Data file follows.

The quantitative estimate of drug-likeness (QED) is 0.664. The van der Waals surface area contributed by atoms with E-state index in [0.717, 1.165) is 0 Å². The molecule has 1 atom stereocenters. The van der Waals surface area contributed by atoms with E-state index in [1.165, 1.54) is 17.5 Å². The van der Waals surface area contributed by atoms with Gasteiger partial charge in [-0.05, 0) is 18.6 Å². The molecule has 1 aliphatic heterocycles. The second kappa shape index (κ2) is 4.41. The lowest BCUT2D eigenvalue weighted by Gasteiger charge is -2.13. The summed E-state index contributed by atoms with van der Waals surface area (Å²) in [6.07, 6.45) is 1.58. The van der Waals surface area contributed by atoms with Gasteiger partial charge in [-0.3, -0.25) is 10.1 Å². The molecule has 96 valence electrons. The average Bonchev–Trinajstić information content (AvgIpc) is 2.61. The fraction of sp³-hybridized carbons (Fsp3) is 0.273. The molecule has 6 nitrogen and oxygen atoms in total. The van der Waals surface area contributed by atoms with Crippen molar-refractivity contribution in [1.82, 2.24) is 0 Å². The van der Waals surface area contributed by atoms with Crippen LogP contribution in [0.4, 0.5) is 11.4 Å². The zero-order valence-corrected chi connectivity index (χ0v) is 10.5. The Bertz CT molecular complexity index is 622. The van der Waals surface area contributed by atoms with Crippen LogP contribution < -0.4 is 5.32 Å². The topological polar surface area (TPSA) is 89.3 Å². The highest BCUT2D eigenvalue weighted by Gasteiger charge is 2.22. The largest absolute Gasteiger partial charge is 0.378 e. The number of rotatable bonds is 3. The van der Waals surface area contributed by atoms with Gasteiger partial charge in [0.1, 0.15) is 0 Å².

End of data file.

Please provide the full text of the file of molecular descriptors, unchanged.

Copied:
The quantitative estimate of drug-likeness (QED) is 0.664. The van der Waals surface area contributed by atoms with E-state index in [0.717, 1.165) is 0 Å². The molecule has 1 atom stereocenters. The van der Waals surface area contributed by atoms with E-state index in [1.165, 1.54) is 17.5 Å². The van der Waals surface area contributed by atoms with Gasteiger partial charge in [-0.05, 0) is 18.6 Å². The molecule has 1 aliphatic heterocycles. The second kappa shape index (κ2) is 4.41. The lowest BCUT2D eigenvalue weighted by Gasteiger charge is -2.13. The summed E-state index contributed by atoms with van der Waals surface area (Å²) in [6.07, 6.45) is 1.58. The van der Waals surface area contributed by atoms with Gasteiger partial charge in [-0.3, -0.25) is 10.1 Å². The molecule has 96 valence electrons. The average Bonchev–Trinajstić information content (AvgIpc) is 2.61. The fraction of sp³-hybridized carbons (Fsp3) is 0.273. The molecule has 6 nitrogen and oxygen atoms in total. The van der Waals surface area contributed by atoms with Crippen molar-refractivity contribution in [1.82, 2.24) is 0 Å². The van der Waals surface area contributed by atoms with Crippen LogP contribution in [0.4, 0.5) is 11.4 Å². The zero-order valence-corrected chi connectivity index (χ0v) is 10.5. The Bertz CT molecular complexity index is 622. The van der Waals surface area contributed by atoms with Crippen LogP contribution < -0.4 is 5.32 Å². The topological polar surface area (TPSA) is 89.3 Å². The highest BCUT2D eigenvalue weighted by Gasteiger charge is 2.22. The largest absolute Gasteiger partial charge is 0.378 e. The number of rotatable bonds is 3. The van der Waals surface area contributed by atoms with Gasteiger partial charge in [0.1, 0.15) is 0 Å².